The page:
Photoshop: non-destructive Layer Merge

27 March, 2008

Here’s a marvelous shortcut for merging a number ofΒ  different layers into a new single layer, without loosing the original ones! This is a very useful technique for when you are not sure of the outcome of a layer merge, or when -for some reason- despite merging them, you still need to keep some layers separated for later use. Furthermore, the technique expands the horizons for more experimentation with various layer blending modes.

The following technique works from Photoshop 7 onwards to the latest versions (thank you for the info liverbones!) , for older versions please check and let me know πŸ™‚ Read the rest of this entry »


Photoshop: Converting Raster Images to Custom Shapes

5 February, 2008

One of the most useful tricks of our trade is the ability to convert within Photoshop a raster image to a custom monochromatic shape.
What’s the use of that? First of all, as you can understand, whenever you bring up the size of your shape, it never looses it’s “quality”, in other words it doesn’t pixelate like raster images do as you pump up their size.

The downside of that is that the shapes produced are monochromatic only; you cannot turn a full color image to a full color vector shape by doing the following procedure. Nevertheless it is a very useful technique that produces stylized monochrome graphics, mostly useful in applications where large scale printing is needed afterwards, eg. monochrome logos: you will be able to scale up to any size your logo without loosing on the image’s quality. Read the rest of this entry »


Powering Up for Photoshop!

27 December, 2007

If you’re, like me, spending endless hours on Photoshop, drawing or just editing/retouching photos, or just doing collages, you’ll probably want more out of your machine. Chances are that you already know most if not some of the tips I’ll give you below. By the way these tips are for PC users only.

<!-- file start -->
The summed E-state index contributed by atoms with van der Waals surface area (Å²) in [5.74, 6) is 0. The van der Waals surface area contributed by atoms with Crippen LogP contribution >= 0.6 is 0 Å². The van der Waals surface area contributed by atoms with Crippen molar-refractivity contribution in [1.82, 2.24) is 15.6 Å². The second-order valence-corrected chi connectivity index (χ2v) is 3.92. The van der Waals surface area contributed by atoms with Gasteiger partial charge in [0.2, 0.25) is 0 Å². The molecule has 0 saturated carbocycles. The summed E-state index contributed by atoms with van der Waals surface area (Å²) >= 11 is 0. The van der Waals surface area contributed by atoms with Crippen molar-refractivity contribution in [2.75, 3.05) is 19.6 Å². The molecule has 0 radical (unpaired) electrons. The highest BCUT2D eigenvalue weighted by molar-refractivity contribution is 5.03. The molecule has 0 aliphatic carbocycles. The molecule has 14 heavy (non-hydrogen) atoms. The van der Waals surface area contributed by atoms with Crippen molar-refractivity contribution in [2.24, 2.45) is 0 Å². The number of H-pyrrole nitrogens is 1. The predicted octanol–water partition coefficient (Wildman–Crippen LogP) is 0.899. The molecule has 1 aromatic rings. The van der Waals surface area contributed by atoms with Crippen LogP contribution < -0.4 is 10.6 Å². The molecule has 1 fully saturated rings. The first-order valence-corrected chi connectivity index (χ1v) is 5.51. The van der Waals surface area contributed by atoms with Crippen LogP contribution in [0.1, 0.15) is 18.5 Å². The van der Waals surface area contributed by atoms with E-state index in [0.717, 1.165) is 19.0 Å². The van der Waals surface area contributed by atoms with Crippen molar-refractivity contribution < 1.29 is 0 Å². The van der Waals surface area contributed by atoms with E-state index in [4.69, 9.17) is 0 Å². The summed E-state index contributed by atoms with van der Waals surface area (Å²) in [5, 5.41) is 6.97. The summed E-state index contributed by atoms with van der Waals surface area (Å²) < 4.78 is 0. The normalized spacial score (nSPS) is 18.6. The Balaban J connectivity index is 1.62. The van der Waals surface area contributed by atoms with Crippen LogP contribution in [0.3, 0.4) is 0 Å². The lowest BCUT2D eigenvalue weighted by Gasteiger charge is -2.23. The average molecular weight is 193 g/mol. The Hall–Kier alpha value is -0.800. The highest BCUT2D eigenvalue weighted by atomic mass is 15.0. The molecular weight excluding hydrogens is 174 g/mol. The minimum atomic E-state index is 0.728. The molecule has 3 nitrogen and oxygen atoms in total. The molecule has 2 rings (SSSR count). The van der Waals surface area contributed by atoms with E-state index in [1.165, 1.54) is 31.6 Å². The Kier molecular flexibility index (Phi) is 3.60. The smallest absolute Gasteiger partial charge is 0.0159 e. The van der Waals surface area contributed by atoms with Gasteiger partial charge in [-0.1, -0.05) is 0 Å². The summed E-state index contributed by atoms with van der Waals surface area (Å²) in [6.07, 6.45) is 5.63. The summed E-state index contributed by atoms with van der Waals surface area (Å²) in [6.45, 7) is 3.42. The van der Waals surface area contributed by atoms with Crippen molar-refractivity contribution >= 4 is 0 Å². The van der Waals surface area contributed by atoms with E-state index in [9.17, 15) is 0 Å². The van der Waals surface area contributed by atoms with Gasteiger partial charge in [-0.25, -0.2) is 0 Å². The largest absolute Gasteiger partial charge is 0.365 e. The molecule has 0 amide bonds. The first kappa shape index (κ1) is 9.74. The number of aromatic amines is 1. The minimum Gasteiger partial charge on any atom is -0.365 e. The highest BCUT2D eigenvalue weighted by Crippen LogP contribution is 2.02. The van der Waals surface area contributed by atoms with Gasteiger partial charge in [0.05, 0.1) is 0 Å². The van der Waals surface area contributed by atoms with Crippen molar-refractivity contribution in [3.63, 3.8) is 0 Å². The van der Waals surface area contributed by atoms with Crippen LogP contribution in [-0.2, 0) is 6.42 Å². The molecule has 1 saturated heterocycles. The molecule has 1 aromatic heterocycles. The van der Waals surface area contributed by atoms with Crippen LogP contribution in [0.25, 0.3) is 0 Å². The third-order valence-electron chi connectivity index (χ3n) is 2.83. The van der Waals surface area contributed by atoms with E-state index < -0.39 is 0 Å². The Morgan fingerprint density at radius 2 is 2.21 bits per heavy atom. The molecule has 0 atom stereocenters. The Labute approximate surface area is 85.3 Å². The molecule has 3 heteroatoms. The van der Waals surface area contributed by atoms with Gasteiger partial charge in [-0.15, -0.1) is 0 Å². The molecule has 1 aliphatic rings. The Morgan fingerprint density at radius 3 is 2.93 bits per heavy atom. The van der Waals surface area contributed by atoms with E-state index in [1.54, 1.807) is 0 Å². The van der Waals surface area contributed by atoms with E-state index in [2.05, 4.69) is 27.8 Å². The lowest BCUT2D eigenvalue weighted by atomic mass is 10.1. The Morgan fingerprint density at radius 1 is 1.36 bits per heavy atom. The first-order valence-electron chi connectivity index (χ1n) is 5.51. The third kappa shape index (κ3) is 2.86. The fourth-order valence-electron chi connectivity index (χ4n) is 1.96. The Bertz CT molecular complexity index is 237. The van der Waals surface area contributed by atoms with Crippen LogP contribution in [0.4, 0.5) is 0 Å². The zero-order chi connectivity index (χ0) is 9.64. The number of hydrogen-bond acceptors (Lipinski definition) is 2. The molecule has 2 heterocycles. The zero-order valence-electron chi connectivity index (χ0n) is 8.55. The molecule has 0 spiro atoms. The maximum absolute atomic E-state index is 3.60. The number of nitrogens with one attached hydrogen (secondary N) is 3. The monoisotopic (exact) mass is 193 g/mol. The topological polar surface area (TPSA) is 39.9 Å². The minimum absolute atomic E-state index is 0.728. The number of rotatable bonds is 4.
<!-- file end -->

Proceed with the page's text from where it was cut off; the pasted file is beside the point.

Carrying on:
Again, these are intended for the serious artist or the professional that demands more out of the application and works with large format artwork for print. If you’re editing small images for everyday or web use, you’ll definitely not need all this gear, as your everyday pc does the job beautifully.

First of all I would strongly recommend a dedicated system for running Photoshop and other graphics/DTP applications like Illustrator, Corel Draw, Quark Express etc. The reason for that being that Photoshop draws a hell of a lot system resources upon running, so for instance if you’re having a mail client, a download client or a web browser also running at the same time, they also drain system resources and therefore hold back valuable resources that would have been allocated to Photoshop otherwise. Read the rest of this entry »


RAM efficiency for Photoshop

24 December, 2007

Very often I’m working with large sized files that have a lot of layers and consume most of my pc’s RAM. It is also very common for some filters and plugins not to work due to lack of memory.

Here are a couple of tricks to do when this happens: